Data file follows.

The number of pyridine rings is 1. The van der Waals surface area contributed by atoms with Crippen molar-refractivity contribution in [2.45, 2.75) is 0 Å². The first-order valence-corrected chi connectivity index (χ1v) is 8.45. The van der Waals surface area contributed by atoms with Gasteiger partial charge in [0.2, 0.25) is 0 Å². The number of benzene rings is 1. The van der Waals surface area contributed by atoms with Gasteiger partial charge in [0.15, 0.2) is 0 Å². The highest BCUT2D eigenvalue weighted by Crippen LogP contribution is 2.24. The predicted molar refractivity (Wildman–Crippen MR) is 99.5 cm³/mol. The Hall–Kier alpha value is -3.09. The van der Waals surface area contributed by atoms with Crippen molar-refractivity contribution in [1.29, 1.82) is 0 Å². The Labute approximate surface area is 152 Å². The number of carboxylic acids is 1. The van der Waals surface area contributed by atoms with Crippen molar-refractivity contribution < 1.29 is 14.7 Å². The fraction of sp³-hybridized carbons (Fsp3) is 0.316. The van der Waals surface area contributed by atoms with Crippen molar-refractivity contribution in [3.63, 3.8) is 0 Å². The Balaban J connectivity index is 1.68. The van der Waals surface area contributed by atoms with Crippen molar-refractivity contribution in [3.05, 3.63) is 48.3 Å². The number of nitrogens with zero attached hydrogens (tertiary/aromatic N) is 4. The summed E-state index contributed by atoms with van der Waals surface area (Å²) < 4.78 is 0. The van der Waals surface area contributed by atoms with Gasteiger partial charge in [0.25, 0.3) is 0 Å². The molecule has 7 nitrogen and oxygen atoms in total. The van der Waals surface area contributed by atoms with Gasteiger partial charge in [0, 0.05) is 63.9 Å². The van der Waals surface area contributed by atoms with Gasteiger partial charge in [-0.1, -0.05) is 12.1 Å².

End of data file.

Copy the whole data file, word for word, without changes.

The number of pyridine rings is 1. The van der Waals surface area contributed by atoms with Crippen molar-refractivity contribution in [2.45, 2.75) is 0 Å². The first-order valence-corrected chi connectivity index (χ1v) is 8.45. The van der Waals surface area contributed by atoms with Gasteiger partial charge in [0.2, 0.25) is 0 Å². The number of benzene rings is 1. The van der Waals surface area contributed by atoms with Gasteiger partial charge in [0.15, 0.2) is 0 Å². The highest BCUT2D eigenvalue weighted by Crippen LogP contribution is 2.24. The predicted molar refractivity (Wildman–Crippen MR) is 99.5 cm³/mol. The Hall–Kier alpha value is -3.09. The van der Waals surface area contributed by atoms with Crippen molar-refractivity contribution in [1.29, 1.82) is 0 Å². The Labute approximate surface area is 152 Å². The number of carboxylic acids is 1. The van der Waals surface area contributed by atoms with Crippen molar-refractivity contribution < 1.29 is 14.7 Å². The fraction of sp³-hybridized carbons (Fsp3) is 0.316. The van der Waals surface area contributed by atoms with Crippen molar-refractivity contribution in [3.63, 3.8) is 0 Å². The Balaban J connectivity index is 1.68. The van der Waals surface area contributed by atoms with Crippen molar-refractivity contribution in [3.05, 3.63) is 48.3 Å². The number of nitrogens with zero attached hydrogens (tertiary/aromatic N) is 4. The summed E-state index contributed by atoms with van der Waals surface area (Å²) < 4.78 is 0. The van der Waals surface area contributed by atoms with Gasteiger partial charge in [0.25, 0.3) is 0 Å². The molecule has 7 nitrogen and oxygen atoms in total. The van der Waals surface area contributed by atoms with Gasteiger partial charge in [0, 0.05) is 63.9 Å². The van der Waals surface area contributed by atoms with Gasteiger partial charge in [-0.1, -0.05) is 12.1 Å².